I have accepted the very kind invitation from RS Guthrie to guest on his blog, and this is just like a man who is the epitome of the writers’ writer for me.

I hope very much that my words will entertain you but if as I suspect you fall asleep while reading this then don’t blame my main man Rob Guthrie, he is not responsible for my output.

After mulling over what I might say I’ve decided to share with you some of my recent writing experiences and with my tongue firmly set in the crevice of my cheek I call it:

On Scribbling

Like the great Stephen King I too dislike the overuse  of adverbs when describing speaking characters and I have to look myself in the mirror (never an easy task) and admit that I’ve allowed this to develop into a bit of an obsession. Advising anyone and everyone who’d listen not to use the damn things, then to my shame I re-read some works by two of my favourite authors and you’ve guessed it……………riddled with adverbs. The lesson I take from this is that not everyone must conform to the same rules. Not every writer is the same and I suppose what it really says, is that there is no magic formula or process a writer has to follow. What I’m advocating is do it your own way.

As a result I’ve now put my soap box away (until next time).

Another harsh lesson I learned recently was that not only do you need to ensure your work is properly edited and prepared before publication, but you also need to ensure you post the correct version of your book . (And you’ve guessed it) I initially published a version of my book THE SHIFTING, not realising it was riddled with errors and typos. And some reviewers pull no punches. Thankfully nobody criticised the writing or the story – but a couple highlighted the typos. A bitter pill to swallow, but a never to be forgotten lesson has been learned by this writer.

The correctly edited version is now out there.

Why do some of us write? I suspect some of your answers will vary, so I can only talk about my reasons and I think if I’m honest I don’t really know why. My conclusion is made up from a little self analysis and a kind of gut feeling. I’ve always been artistic. I was good at sketching when I was a kid, but I also had a fertile imagination. I think at some point in my life the imagination beat my desire to draw into submission. Writing to me is impulsive and I derive great pleasure from the process. I like to write even if my output is incomprehensible garbage. There is a rather crude expression in the UK that goes something like: ‘You can’t polish a turd.’ But I’d disagree on the basis that I’ve always been able to mould a story out of a seemingly unconnected collection of words. Getting it done is the important thing to me, no matter what the first draft might look like. One thing I do have is an incredible work ethic.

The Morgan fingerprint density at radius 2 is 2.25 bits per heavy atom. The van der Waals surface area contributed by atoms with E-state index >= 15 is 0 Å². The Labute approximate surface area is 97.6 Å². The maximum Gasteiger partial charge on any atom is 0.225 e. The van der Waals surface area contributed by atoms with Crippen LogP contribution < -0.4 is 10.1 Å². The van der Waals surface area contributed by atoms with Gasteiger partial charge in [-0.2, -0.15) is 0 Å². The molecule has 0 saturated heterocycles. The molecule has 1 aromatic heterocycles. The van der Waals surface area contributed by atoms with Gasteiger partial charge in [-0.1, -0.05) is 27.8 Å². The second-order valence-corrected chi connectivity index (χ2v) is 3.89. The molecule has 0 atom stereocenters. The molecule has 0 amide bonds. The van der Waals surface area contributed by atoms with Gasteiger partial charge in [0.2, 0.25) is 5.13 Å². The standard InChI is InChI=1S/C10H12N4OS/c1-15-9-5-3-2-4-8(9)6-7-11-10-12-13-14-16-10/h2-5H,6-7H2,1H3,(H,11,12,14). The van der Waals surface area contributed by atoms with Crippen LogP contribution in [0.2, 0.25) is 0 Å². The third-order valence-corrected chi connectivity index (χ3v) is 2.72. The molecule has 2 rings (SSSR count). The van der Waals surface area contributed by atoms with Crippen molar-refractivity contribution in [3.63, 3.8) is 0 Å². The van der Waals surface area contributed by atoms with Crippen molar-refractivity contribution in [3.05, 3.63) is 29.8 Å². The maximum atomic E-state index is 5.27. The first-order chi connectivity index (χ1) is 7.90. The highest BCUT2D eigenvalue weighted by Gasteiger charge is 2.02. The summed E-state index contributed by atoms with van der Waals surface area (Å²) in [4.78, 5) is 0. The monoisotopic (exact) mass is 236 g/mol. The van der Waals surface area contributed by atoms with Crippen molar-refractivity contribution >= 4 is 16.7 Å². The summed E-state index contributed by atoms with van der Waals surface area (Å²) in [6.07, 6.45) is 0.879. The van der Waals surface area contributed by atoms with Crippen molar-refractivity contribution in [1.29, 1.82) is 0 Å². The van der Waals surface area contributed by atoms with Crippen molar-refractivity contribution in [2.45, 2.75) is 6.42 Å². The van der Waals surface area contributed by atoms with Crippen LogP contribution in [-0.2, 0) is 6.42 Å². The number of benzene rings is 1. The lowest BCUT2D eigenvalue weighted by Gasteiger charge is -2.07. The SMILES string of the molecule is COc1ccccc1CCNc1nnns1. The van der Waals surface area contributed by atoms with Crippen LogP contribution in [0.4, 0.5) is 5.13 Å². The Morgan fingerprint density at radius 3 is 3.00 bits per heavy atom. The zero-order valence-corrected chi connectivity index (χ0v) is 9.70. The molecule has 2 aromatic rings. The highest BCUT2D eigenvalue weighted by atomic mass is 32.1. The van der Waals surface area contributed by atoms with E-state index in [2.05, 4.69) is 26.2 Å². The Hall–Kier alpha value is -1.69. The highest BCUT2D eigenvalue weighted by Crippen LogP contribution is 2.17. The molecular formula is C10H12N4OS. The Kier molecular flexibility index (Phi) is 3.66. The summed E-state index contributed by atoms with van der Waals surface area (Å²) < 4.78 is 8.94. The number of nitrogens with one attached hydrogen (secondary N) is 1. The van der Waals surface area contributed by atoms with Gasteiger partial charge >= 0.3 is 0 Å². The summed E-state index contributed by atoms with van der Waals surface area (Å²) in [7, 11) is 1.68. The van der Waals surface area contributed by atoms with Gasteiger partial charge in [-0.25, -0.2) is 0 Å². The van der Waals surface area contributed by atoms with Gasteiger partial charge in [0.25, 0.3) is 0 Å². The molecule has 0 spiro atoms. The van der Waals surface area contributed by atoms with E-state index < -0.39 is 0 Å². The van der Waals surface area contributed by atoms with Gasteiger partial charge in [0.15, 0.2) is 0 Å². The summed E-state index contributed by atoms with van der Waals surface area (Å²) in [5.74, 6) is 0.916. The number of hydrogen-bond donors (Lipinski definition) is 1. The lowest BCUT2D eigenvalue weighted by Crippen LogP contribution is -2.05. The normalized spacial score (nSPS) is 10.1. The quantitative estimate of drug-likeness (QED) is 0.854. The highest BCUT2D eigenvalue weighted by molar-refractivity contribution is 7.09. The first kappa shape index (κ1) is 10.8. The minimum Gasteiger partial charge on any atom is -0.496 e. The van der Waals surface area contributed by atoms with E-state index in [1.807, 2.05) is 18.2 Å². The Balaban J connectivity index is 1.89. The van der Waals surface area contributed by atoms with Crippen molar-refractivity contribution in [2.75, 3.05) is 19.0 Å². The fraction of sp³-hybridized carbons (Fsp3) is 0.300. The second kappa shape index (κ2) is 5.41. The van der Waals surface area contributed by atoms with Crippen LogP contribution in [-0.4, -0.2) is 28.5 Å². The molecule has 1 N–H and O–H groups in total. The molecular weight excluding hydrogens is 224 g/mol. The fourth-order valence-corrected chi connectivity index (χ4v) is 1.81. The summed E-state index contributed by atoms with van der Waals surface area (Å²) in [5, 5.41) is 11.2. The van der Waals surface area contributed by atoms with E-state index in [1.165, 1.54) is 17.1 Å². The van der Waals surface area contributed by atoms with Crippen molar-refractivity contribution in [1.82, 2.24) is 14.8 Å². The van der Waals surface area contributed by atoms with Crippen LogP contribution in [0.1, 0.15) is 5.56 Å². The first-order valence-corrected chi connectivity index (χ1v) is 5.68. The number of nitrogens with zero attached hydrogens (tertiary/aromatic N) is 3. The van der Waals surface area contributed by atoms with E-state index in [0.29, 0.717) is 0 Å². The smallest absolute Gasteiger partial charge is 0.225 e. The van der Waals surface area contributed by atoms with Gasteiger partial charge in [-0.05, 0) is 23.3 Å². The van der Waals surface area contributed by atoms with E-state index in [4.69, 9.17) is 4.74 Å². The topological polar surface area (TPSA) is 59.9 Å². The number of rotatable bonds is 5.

Finally if you’re still awake, I’d like to encourage you to connect with me and feel free to fire any sort of question in my direction. We’re all in this together and who says we shouldn’t help each other along the way? Not I and certainly never RS Guthrie.

Mackenzie Brown


(Please check out Mackenzie’s fantastic novel, THE SHIFTING. Here is a brief synopsis and a few of the stellar reviews he’s been receiving):


By Mackenzie Brown

Doctor Stephen Forshaw belonged to one of London’s oldest and wealthiest families. When Doctor Forshaw simply vanished into thin air, only to be followed one year later by his sons, Robert, Angus and Toby. No motive or clue to their disappearances was ever discovered by the Police and their bodies were never found. Despite this, the authorities secretly believed that all four were dead and were certain that it was only a matter of time before their bodies were discovered………….

Almost ten years to the day Stephen was discovered missing, a boy matching Toby’s description reappears at a disused farm in Hertfordshire. The boy has no memory of where he has been and doesn’t even know his name, or why he hasn’t aged one day in a decade. He is only aware that his life is in grave danger……….


“Left me on the edge of my seat from start to finish.”

“Kept me on my toes with all the twists and turns.”

“There were enough twists and turns to keep me on the edge of my seat, and just when I thought things had settled down, BANG! And the ending *shivers* Let’s just say I had goosebumps all over!”

“I cannot wait for Mackenzie Brown’s next book.”


One Response to Guest Post: Mackenzie Brown (On Scribbling)

  1. Ron Leighton says:

    Great stuff, Mack. I thoroughly, absolutely, completely agree with you about adverbs. Let’s just say I barely managed to finally excise them entirely from my now-properly and precisely edited works. I think. Anyway, good stuff. Thanks, Mack and Rob.

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